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|Title: ||Structural, Electronic And Vibrational Properties Of n-layer Graphene With And Without Doping : A Theoretical Study|
|Authors: ||Saha, Srijan Kumar|
|Advisors: ||Krishnamurthy, H R|
|Keywords: ||Graphene - Technology|
Carbon - Nanotechnology
Density Functional Theory
Graphene - Vibrational Properties
Graphene - Doping
Graphene - Electronic Structure
Graphene - Phonons
Boron/Nitrogen Doped Graphene
|Submitted Date: ||Apr-2010|
|Series/Report no.: ||G23809|
|Abstract: ||Graphene – a two-dimensional honeycomb lattice of sp2-bonded carbon atoms – has been attracting a great deal of research interest since its first experimental realization in 2004, due to its various novel properties and its potential for applications in futuristic nanodevices. Being the fundamental building block for carbon allotropes of other dimensionality, it can be stacked to form 3d graphite or rolled into 1d nanotube. Graphene is the thinnest known material in the universe, and one of the strongest materials ever measured in terms of its in-plane Young modulus and elastic stiffness. The charge carriers in graphene exhibit giant mobility as high as 20 m2/Vs, have almost zero effective mass, and can travel for micrometers without scattering even at ambient conditions. Graphene can sustain current densities six orders of magnitude higher than that of copper, shows record thermal conductivity and stiffness, is impermeable to gases, and renders easy accessibility to optical probes. Electron transport in graphene is described by a Dirac-type equation, which allows the investigation of “relativistic” quantum phenomena in a benchtop experiment. This results in the observation of a number of very peculiar electronic properties from an anomalous quantum Hall effect to Kien paradox and the absence of localization.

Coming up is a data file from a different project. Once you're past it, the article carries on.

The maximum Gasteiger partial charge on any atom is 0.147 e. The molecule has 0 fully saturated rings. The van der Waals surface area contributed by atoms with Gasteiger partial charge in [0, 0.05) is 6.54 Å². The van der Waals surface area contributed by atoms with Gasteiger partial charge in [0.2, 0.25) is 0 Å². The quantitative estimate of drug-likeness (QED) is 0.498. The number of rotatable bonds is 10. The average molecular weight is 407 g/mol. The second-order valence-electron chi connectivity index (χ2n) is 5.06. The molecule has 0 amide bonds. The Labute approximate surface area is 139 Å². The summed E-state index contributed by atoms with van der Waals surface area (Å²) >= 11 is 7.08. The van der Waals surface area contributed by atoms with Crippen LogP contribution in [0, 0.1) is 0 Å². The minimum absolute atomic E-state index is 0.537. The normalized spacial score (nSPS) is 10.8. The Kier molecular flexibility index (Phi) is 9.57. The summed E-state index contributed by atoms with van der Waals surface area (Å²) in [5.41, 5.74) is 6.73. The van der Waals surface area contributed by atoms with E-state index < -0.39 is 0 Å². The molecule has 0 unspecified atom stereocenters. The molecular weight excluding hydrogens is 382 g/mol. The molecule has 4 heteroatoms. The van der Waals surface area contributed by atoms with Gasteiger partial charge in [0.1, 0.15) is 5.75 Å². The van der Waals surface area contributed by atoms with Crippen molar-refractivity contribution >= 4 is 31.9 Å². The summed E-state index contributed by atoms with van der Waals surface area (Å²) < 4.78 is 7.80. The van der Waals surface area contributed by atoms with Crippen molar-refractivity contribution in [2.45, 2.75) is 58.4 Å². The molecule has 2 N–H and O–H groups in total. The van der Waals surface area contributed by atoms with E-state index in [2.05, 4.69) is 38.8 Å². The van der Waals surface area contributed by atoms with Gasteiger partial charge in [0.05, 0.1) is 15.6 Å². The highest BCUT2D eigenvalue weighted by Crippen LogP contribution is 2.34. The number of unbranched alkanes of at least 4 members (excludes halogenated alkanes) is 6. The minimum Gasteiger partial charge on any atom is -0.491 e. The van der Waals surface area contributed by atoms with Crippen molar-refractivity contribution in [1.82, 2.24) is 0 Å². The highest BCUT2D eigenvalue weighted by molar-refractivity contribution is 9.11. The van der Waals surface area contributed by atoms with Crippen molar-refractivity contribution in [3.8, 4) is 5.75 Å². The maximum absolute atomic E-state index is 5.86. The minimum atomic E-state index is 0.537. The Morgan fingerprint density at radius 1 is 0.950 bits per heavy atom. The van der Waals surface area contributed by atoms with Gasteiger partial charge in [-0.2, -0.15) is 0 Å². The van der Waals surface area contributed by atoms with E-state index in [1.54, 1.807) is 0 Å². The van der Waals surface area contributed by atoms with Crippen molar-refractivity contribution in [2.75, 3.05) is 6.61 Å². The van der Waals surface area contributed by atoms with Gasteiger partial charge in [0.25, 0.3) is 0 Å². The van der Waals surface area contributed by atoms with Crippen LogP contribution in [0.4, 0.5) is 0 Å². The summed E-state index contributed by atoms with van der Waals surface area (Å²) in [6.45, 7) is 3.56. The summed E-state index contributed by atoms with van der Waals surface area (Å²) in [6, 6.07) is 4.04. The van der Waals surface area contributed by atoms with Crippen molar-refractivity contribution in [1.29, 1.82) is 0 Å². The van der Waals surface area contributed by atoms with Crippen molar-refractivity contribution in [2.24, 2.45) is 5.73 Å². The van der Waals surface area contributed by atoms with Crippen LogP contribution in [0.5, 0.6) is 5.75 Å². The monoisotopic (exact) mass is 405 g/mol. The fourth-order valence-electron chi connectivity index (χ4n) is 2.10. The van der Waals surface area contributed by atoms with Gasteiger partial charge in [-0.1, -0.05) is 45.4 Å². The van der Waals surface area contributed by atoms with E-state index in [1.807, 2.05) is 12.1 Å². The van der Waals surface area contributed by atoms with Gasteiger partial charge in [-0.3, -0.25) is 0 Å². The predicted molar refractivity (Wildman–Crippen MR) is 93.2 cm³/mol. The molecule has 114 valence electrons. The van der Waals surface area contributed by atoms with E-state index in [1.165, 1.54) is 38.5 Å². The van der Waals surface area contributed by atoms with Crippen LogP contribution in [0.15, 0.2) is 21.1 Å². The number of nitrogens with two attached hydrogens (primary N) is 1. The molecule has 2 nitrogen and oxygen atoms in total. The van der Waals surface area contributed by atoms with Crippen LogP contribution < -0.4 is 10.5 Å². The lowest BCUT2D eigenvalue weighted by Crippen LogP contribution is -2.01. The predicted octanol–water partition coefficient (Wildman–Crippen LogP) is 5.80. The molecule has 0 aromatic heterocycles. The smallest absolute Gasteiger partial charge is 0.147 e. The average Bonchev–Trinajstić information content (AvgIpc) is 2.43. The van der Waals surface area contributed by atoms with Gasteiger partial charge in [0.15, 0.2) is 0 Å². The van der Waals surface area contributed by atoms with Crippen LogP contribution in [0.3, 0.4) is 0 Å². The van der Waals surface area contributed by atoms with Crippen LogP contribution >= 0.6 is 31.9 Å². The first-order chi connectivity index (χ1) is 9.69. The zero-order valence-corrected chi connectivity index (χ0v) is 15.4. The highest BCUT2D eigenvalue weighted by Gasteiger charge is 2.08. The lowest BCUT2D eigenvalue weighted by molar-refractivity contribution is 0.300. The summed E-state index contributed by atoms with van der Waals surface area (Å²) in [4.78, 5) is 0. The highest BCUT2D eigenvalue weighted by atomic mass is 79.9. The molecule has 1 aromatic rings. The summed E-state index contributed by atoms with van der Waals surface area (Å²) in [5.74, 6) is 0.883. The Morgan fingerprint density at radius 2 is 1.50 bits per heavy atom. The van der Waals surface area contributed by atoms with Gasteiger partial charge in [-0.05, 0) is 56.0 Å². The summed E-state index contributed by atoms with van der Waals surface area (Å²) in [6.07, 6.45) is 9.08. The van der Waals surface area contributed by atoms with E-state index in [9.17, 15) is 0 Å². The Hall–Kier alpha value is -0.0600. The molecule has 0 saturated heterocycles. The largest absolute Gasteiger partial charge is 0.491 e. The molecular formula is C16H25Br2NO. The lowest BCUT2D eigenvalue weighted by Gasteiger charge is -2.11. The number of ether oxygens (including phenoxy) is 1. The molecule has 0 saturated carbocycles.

All these enticing features make this material an excellent candidate for application in various electronic, photonic and optoelectronic devices. For instance, its ballistic ambipolar transport and high carrier mobility are the most useful traits for making ultrafast and low-power electronic devices. Its high surface area shouldmake it handy in manufacturing tough composite materials. The extreme thinness of graphene could also lead to more efficient field emitters that release electrons in the presence of strong electric
fields. Its robustness and light weight are useful for micromechnical resonators. The tunability of its properties could make it possible to build so-called spin-valve transistors, as well as ultra-sensitive chemical detectors.
Many of such applications of graphene require tuning of its properties, which can be achieved by varying the number of layers or/and by doping. There are several ways to dope graphene: (i)electrochemically gated doping, (ii)molecular charge-transfer doping, and (iii) substitutional doping by atoms like Boron or Nitrogen.Moreover, for graphene, a zero band gap semiconductor in its pristine form, to become a versatile electronic device material it is mandatory to ﬁnd means to open up a band gap and tune the size of the band gap. Several strategies have been adopted to engineer such a band gap in graphene in a controlled way. Some of these are based on the ability to control the geometry of graphene layers, some use graphene-substrate interactions, while others are based on chemical reactions of atoms or molecules with the graphene layer.
Motivated by these considerations, in this thesis we present a systematic and thorough study of the structural, electronic and vibrational properties of graphene and their dependence on the number of layers, and on doping achieved electrochemically, molecularly and substitutionally, using first principles density functional theory (DFT).
In Chapter 1, we give an introduction to the hitherto beguiling world of graphene. Here, we briefly discuss the structure, novel properties and potential applications of graphene, and the motivation for this thesis.
In Chapter 2, an overview of the DFT formalism adopted here is given. We clearly state the theorems of the formalism and the approximations used when performing calculations. We succinctly explain how the various quantities like total energies, forces, stresses etcetera are calculated within this formalism. We also discuss how phonon frequencies, eigenvectors, electron-phonon couplings are obtained by using density functional perturbation theory (DFPT), which calculates the full dynamical matrices through the linear response of electrons to static perturbations induced by ionic displacements. Calculations are done first using a fully ab-initio approach within the standard Born-Oppenheimer approximation, and then time-dependent perturbation theory is used to explore the effects of dynamic response.